Epilepsy is a problem seen in all animals, not just humans. It is more common in dogs but can affect cats and smaller mammals. It can occur at any age and affect any breed.
It is frightening to see your pet fitting. They generally lie on their side; often paddle their legs; move their jaws; salivate; urinate and defecate. This can go on for a few seconds to many minutes or even hours if left untreated.
An epileptic fit happens when all the nerves in the brain fire at once. It can happen to any animal but those that suffer from epilepsy are more prone to it. Before and after a fit your pet may behave strangely by wandering aimlessly, staring at a corner or continually drinking.
When the animal is fitting it is important to stimulate it as little as possible. Turn off any televisions or radios, close the curtains, switch off the lights and observe your pet from a distance. Once your pet has come round from the fit, call your vet and they will arrange an appointment for you to bring you pet in, usually within a few hours, once your pet has had time to return to normal. Any undue stress could start another fit. The only exception to this rule is if your animal has been in a fit for over 5 minutes – in this case you should seek emergency veterinary treatment to stop the fitting. This is because fitting uses lots of energy and this can result in the brain being starved of oxygen and glucose leading to a coma.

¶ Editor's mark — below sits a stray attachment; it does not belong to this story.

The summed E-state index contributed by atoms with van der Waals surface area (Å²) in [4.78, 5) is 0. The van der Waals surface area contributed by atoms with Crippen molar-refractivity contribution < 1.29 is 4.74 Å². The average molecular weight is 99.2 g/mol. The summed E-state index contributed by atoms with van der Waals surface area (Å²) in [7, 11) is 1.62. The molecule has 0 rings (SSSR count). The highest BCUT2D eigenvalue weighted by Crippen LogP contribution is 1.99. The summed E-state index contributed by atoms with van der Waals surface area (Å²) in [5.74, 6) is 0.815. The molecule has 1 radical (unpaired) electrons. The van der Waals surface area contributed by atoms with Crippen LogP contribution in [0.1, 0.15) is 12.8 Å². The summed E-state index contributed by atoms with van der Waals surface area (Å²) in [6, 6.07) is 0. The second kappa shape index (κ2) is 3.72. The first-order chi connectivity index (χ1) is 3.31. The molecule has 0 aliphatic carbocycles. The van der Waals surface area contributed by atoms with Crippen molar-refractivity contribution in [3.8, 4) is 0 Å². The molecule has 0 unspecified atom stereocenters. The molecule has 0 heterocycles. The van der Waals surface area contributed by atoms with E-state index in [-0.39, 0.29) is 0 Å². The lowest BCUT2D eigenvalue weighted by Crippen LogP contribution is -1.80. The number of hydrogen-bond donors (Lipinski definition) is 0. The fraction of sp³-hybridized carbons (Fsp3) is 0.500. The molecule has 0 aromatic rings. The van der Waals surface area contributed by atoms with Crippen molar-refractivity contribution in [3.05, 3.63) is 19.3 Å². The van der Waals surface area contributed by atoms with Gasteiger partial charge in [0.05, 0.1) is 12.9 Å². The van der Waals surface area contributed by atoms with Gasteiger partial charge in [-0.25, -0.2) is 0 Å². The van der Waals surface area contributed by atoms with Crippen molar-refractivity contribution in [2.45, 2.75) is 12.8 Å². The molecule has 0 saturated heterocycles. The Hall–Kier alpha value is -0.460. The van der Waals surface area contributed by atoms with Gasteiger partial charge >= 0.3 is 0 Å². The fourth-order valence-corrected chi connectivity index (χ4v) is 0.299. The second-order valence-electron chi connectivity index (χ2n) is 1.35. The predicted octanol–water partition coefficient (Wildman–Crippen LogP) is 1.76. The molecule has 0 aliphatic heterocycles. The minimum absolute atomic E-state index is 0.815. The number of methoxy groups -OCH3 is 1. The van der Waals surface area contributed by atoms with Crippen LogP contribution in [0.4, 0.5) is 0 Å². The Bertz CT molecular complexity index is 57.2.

Once at the vets, your pet will get a thorough examination to rule out any other causes of the fit such as eating a poison. A blood sample will be taking to check that the body’s organs are working properly. If everything is normal, your animal will be started on anti-epileptic treatment. This involves 2-3 times daily dosing of tablets. Your vet will then be monitor your pet as it may be necessary to change the dose until one suitable for your pet is found.
Epileptic animals generally lead a normal life providing they receive their tablets as directed by their vet. Often you can completely eliminate the fits but some pets will continue to get the odd one. Providing they are infrequent and don’t last a long time, this is not harmful to your pet’s health but regular checks at the vets will ensure any dosage changes are made.